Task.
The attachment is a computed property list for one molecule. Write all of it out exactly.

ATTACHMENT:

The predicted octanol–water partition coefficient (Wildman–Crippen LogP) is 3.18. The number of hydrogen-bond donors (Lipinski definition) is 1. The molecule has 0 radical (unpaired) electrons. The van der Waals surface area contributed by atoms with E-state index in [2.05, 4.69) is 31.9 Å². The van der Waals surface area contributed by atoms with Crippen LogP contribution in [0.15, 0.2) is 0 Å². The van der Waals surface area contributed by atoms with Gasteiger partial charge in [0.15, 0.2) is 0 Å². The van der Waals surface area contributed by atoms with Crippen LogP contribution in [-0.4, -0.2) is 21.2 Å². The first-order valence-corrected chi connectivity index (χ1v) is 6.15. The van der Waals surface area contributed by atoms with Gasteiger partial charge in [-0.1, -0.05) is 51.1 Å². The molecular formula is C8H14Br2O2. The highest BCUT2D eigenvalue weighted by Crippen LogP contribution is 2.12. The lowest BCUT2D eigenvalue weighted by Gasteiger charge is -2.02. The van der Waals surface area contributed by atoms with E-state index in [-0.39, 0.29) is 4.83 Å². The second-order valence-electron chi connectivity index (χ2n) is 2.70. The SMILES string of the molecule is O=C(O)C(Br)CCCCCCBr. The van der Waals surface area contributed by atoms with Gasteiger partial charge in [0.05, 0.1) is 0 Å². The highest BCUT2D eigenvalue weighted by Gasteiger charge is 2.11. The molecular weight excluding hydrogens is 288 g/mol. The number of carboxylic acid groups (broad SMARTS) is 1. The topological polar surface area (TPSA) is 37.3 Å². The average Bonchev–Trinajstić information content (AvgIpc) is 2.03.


The predicted octanol–water partition coefficient (Wildman–Crippen LogP) is 3.18. The number of hydrogen-bond donors (Lipinski definition) is 1. The molecule has 0 radical (unpaired) electrons. The van der Waals surface area contributed by atoms with E-state index in [2.05, 4.69) is 31.9 Å². The van der Waals surface area contributed by atoms with Crippen LogP contribution in [0.15, 0.2) is 0 Å². The van der Waals surface area contributed by atoms with Gasteiger partial charge in [0.15, 0.2) is 0 Å². The van der Waals surface area contributed by atoms with Crippen LogP contribution in [-0.4, -0.2) is 21.2 Å². The first-order valence-corrected chi connectivity index (χ1v) is 6.15. The van der Waals surface area contributed by atoms with Gasteiger partial charge in [-0.1, -0.05) is 51.1 Å². The molecular formula is C8H14Br2O2. The highest BCUT2D eigenvalue weighted by Crippen LogP contribution is 2.12. The lowest BCUT2D eigenvalue weighted by Gasteiger charge is -2.02. The van der Waals surface area contributed by atoms with E-state index in [-0.39, 0.29) is 4.83 Å². The second-order valence-electron chi connectivity index (χ2n) is 2.70. The SMILES string of the molecule is O=C(O)C(Br)CCCCCCBr. The van der Waals surface area contributed by atoms with Gasteiger partial charge in [0.05, 0.1) is 0 Å². The highest BCUT2D eigenvalue weighted by Gasteiger charge is 2.11. The molecular weight excluding hydrogens is 288 g/mol. The number of carboxylic acid groups (broad SMARTS) is 1. The topological polar surface area (TPSA) is 37.3 Å². The average Bonchev–Trinajstić information content (AvgIpc) is 2.03.